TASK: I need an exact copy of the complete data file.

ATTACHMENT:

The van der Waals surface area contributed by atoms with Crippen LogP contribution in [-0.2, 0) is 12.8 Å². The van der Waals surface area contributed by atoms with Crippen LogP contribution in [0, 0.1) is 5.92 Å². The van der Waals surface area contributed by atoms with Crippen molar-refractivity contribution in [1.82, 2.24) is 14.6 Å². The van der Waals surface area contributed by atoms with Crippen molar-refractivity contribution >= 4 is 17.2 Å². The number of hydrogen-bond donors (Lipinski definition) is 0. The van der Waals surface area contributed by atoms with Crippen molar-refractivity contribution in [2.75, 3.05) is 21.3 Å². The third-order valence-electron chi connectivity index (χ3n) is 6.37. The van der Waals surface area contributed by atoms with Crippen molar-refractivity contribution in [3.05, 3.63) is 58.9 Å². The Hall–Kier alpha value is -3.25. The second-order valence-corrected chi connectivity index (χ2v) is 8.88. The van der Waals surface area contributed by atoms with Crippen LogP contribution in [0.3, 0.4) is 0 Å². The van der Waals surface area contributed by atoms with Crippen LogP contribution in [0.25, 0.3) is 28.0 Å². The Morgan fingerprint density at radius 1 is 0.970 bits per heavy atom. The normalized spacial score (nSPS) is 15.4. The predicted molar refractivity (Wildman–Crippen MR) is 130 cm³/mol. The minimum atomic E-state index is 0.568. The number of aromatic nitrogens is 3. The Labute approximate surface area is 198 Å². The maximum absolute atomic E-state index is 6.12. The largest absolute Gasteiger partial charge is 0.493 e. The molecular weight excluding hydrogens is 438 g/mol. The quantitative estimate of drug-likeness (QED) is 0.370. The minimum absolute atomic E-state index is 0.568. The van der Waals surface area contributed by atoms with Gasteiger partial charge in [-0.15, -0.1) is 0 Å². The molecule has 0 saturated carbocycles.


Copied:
The van der Waals surface area contributed by atoms with Crippen LogP contribution in [-0.2, 0) is 12.8 Å². The van der Waals surface area contributed by atoms with Crippen LogP contribution in [0, 0.1) is 5.92 Å². The van der Waals surface area contributed by atoms with Crippen molar-refractivity contribution in [1.82, 2.24) is 14.6 Å². The van der Waals surface area contributed by atoms with Crippen molar-refractivity contribution >= 4 is 17.2 Å². The number of hydrogen-bond donors (Lipinski definition) is 0. The van der Waals surface area contributed by atoms with Crippen molar-refractivity contribution in [2.75, 3.05) is 21.3 Å². The third-order valence-electron chi connectivity index (χ3n) is 6.37. The van der Waals surface area contributed by atoms with Crippen molar-refractivity contribution in [3.05, 3.63) is 58.9 Å². The Hall–Kier alpha value is -3.25. The second-order valence-corrected chi connectivity index (χ2v) is 8.88. The van der Waals surface area contributed by atoms with Crippen LogP contribution in [0.3, 0.4) is 0 Å². The van der Waals surface area contributed by atoms with Crippen LogP contribution in [0.25, 0.3) is 28.0 Å². The Morgan fingerprint density at radius 1 is 0.970 bits per heavy atom. The normalized spacial score (nSPS) is 15.4. The predicted molar refractivity (Wildman–Crippen MR) is 130 cm³/mol. The minimum atomic E-state index is 0.568. The number of aromatic nitrogens is 3. The Labute approximate surface area is 198 Å². The maximum absolute atomic E-state index is 6.12. The largest absolute Gasteiger partial charge is 0.493 e. The molecular weight excluding hydrogens is 438 g/mol. The quantitative estimate of drug-likeness (QED) is 0.370. The minimum absolute atomic E-state index is 0.568. The van der Waals surface area contributed by atoms with Gasteiger partial charge in [-0.15, -0.1) is 0 Å². The molecule has 0 saturated carbocycles.